Welcome to the mid-September children's literacy and reading news roundup, brought to you by Carol Rasco from Quietly, Terry Doherty from The Family Bookshelf, and me. I have a couple of literacy and reading-related events today, a couple of article about literacy programs and research studies, and a whole host of posts with suggestions / thoughts for growing bookworms. Thanks for stopping by!
Literacy and Reading-Related Events
In case you missed the news release that I posted this week, RIF has launched a new initiative to promote science, technology, engineering, arts and mathematics (STEAM) via their multicultural book collection program. The news is well worth a look (and features several quotes from our own Carol Rasco).
The literacy-themed PBS Kids show WordGirl launched a new season this week. WordGirl's word of the month for September is "thrilled". 2 1/2 year old Baby Bookworm is still not watching any television to speak of, but I have started DVRing WordGirl episodes for when the time is right.
The Library of Congress' 2012 National Book Festival will take place September 22nd and 23rd in Washington, DC. Here is some information that their media people sent to me:
"This year's event features an impressive author lineup and family activities that will delight book fanatics of all ages. Here's a sneak peak at what this year's festival has to offer:
Famous children's authors, readings, and book signings. Take advantage of this rare opportunity to meet and get books signed by your favorite authors. Avi, Michael Grant, Natalie Babbit, Bob Balaban, James Dashner, Peter Brown, Anna Dewdney, Mary Pope Osborn, Jewel, Patricia Polacco, Laura Amy Schlitz, Jerry Spinelli, Philip C. & Erin E. Stead, and David Ezra Stein will all be at the festival!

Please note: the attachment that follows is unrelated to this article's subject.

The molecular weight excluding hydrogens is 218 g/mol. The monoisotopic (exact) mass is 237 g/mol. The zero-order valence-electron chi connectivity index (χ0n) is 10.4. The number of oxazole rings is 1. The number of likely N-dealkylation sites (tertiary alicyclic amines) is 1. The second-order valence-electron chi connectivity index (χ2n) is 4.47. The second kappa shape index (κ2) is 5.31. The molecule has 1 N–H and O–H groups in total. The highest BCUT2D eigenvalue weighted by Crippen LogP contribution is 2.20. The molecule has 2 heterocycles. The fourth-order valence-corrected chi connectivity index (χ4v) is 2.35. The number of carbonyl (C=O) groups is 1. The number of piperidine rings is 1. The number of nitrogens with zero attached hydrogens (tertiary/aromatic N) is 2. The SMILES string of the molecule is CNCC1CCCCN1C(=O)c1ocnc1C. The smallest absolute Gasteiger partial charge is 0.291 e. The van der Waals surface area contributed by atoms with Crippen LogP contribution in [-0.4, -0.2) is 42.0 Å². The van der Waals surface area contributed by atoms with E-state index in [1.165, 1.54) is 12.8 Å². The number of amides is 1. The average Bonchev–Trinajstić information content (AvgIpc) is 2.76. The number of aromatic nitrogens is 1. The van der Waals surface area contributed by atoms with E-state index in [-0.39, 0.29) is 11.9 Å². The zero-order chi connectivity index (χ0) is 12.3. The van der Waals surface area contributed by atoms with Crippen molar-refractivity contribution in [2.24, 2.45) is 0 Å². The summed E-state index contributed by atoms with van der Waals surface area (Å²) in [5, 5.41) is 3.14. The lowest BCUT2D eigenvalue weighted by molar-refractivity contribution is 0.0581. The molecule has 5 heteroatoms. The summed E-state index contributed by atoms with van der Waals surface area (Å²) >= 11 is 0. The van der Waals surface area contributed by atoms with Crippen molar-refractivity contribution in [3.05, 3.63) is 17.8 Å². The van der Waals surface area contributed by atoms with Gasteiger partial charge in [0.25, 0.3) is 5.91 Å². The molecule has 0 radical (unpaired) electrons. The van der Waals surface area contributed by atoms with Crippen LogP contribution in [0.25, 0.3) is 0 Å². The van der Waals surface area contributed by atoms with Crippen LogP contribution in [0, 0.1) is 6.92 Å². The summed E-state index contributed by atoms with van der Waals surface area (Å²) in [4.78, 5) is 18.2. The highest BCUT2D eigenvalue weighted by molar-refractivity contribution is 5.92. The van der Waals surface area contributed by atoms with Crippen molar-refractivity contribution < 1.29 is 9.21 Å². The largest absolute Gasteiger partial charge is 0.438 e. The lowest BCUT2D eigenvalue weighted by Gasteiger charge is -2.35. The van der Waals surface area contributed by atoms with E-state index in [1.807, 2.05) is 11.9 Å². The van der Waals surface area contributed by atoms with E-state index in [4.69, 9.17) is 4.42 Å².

Family activities. Kids can celebrate Clifford the Big Red Dog at his 50th birthday party, take their photo with PBS Kids characters like Arthur and Curious George, play with Lego Duplo bricks in the Read & Build area, color art on the Wells Fargo Stagecoach, and sing and dance in Target's Family Storytelling Stage Pavilion."
And while not exactly a literacy event, we did want to share the news that Wednesday, September 19th, is International Talk Like a Pirate Day. We were reminded of this event by a post at the ESSL Children's Literature Blog, where the librarians suggest a number of resources to use in preparing for this important event. Argh!
Literacy and Reading Programs and Research
Over at A Fuse #8 Production, Betsy Bird recently highlighted a Boston organization that really ought to have been on my radar, The Foundation for Children's Books. Betsy says:
"this organization is particularly keen since they “bring acclaimed children’s book authors and illustrators into underserved K-8 schools in Boston for visits and workshops focused on writing and illustration.” Folks like Barbara O’Connor, Grace Lin, Mitali Perkins, Bryan Collier, and many many more. From what I hear, this year they’re hoping to expand their work in six schools, increase the number of donated books they bring to each school, and start a “Books for Breakfast” professional development series in Boston classrooms where they focus on particular “libraries” of new books–for example, “great non-fiction for 4th and 5th graders,” and then donate the books that they highlight to those classrooms."
But do click through to the rest of this week's FuseNews. I especially liked the photos of a railcar converted to a library.